It’s just a little over a week away from the Marketing & Online Community conference. The conference agenda is almost set, and we have a great list of speakers and topics. I’m pulling together my thoughts for opening remarks, and I thought I would share some thoughts about how marketing techniques and consumer and marketer attitudes are changing.
The marketing equation to date has been something like this:
Corporate marketer engages agency with a specific goal in mind, like sell more widgets the next 2 quarters. Agency comes up with campaign that pounds consumers via available media with call to action to buy more widgets. Single digit “conversion” is deemed successful. Wash, rinse, repeat.
So how are the players in the above equation changing?
Consumers / Community Members
More and more people are flocking to social networking and community sites every day. More social media is being created and consumed every day, as traditional media consumption falls. Consumers have never been so empowered, and have also never been so overwhelmed with options and content. The connected consumer generally trusts her peers more than a c-level exec or slick campaign.
Brands / Companies
Companies are starting to realize that they can’t control the message or the medium. The best are acting as good hosts of their communities, and creating clean, well lit places to host the conversations and experiences their customers want to have. They are also extending their efforts to reach customers and prospects at the other places they work and play online, and to engage them in appropriate and interesting ways. These efforts go well beyond the traditional marketing and PR efforts of the past, with the end goal of creating unmediated relationships with their customers.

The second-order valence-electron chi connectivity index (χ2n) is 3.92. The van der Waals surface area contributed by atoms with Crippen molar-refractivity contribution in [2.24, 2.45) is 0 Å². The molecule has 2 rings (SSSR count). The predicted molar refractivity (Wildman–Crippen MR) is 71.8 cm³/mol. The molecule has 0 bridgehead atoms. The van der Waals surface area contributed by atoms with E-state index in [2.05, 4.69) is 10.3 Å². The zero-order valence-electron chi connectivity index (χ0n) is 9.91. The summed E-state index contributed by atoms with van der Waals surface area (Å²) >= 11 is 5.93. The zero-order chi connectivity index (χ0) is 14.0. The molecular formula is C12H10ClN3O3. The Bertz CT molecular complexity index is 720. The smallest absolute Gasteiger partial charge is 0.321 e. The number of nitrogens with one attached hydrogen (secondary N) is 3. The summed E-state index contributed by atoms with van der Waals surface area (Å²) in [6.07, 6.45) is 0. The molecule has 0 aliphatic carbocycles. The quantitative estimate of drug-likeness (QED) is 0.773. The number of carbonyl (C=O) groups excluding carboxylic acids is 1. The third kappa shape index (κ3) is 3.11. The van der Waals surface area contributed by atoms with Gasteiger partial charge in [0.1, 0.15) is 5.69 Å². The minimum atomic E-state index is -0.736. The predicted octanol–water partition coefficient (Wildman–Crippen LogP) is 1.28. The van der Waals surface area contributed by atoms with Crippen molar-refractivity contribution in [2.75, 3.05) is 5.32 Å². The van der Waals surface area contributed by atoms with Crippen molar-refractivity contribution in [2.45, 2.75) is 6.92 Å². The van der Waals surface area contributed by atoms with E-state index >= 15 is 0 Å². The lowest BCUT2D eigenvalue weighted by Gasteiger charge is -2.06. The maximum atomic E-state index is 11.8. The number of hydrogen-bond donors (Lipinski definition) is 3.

Agencies have traditionally been paid to achieve campaign-driven results quarter over quarter. Most are struggling to evolve their approach, and to help client companies build meaningful and direct relationships with their customers. Authenticity (becoming part of the community) and transparent intentions (being clear about what you want / are trying to do) are key elements in this evolution.
We have a great group of folks coming to discuss these issues, and much more. We do have a handful of tickets left to the conference, including 2 discounted tickets. If you would like more information, please send me an email.
I’m doing a webinar with Matthew Lees from the Patricia Seybold Group this Wednesday about how the community team functions and is funded in the corporate environment.
Please join us if you can.
Who Owns Community? – Webinar
Aligning Business Sponsorship and Responsibility with Community Goals
Wednesday, October 24, 2007
11:00 AM Pacific / 2:00 PM Eastern
Free Webinar hosted by Forum One and the Patricia Seybold Group
Online communities and social networks are changing the ways
organizations do business in this customer-empowered, Web 2.0 world.
Different companies have taken different paths in defining the
ownership of community initiatives.
Join Matthew Lees of the Patricia Seybold Group and Bill Johnston,
Director, Community & Research of Forum One Communications, for this
live Webinar in a discussion of these questions and issues:
• Who should be responsible and accountable for it? Who should fund it?
• What problems can arise — both within the company and within the
community — if the “wrong” group owns it?
• Do the answers to these questions depend on the industry, the type
of community, or other things?
Space is limited. Click here to register.
Cross-posted from the OC Report: Following closely on the heels of the Online Community Summit, The Marketing & Online Communities conference is less than a month away.